Living the Chinese Dream

I did not meet one student in China who did not want to live what might be termed the ‘Chinese Dream’ – to work hard for a multinational company, live in a brand-new apartment in a big city and own their own car. Death of a Salesman anyone? Very few people who aspire to that lifestyle are going to be able to achieve it – and if they do, the consequences for China and the world are almost too horrendous to contemplate. I mean, I have tried to think about what it means for our environmental resources, but thankfully this guy has gone several steps further and actually done the maths. And while I find Maths itself pretty traumatic to deal with, his conclusions may make you want to pack up and head for Mars:

The western economic model – the fossil fuel-based, car-centred, throwaway economy – is not going to work for China. If it does not work for China, it will not work for India, which by 2031 is projected to have a population even larger than China’s. Nor will it work for the 3 billion other people in developing countries who are also dreaming the “American dream”.

The key point though, which a lot of people writing about the consequences of China’s massive industrial growth rate seem shy to confront, is that it’s not just a question of how the Chinese do things, but about the unsustainability of our own model of development, which developing countries are simply encouraged to emulate:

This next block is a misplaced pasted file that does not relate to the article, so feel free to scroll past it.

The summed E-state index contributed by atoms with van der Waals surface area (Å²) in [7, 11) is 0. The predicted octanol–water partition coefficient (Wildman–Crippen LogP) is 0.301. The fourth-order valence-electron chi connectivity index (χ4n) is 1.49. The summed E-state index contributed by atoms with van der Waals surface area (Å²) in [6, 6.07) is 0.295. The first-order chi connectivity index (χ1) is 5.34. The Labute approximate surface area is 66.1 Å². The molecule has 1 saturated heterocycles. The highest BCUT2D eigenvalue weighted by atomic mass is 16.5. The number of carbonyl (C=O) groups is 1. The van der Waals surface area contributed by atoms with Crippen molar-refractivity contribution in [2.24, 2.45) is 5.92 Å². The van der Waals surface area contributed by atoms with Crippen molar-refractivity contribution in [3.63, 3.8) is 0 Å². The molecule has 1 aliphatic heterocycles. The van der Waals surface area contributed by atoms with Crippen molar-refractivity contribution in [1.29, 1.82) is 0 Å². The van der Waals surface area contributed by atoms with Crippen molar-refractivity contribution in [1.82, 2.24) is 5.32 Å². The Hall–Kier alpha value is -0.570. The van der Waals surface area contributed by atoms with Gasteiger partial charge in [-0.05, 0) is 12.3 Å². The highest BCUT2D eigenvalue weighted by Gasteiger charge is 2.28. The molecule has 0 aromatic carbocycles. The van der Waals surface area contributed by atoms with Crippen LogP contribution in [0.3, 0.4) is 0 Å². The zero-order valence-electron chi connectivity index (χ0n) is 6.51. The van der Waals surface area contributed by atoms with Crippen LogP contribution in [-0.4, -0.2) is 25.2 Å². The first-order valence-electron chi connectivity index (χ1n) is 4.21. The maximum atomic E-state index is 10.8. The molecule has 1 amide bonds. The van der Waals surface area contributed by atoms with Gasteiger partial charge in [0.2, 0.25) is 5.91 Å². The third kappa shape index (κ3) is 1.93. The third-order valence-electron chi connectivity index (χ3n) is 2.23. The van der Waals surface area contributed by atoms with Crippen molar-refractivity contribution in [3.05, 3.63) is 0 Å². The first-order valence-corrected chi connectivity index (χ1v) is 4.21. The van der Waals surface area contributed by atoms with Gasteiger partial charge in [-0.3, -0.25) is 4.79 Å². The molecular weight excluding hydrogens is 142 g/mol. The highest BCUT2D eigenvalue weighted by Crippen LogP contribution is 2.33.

In an increasingly integrated global economy, where all countries are competing for the same oil, grain and iron ore, the existing economic model will no longer work for industrial countries either.

It’s a very refreshing and not entirely dispiriting article – if you happen to live in China you might not be able to find it via Google:

After holding out longer than any other major internet company, Google will effectively become another brick in the great firewall of China when it starts filtering out information that it believes the government will not approve of.

According to one internet media insider, the main taboos are the three Ts: Tibet, Taiwan and the Tiananmen massacre, and the two Cs: cults such as Falun Gong and criticism of the Communist party.

I reckon I could do that job!

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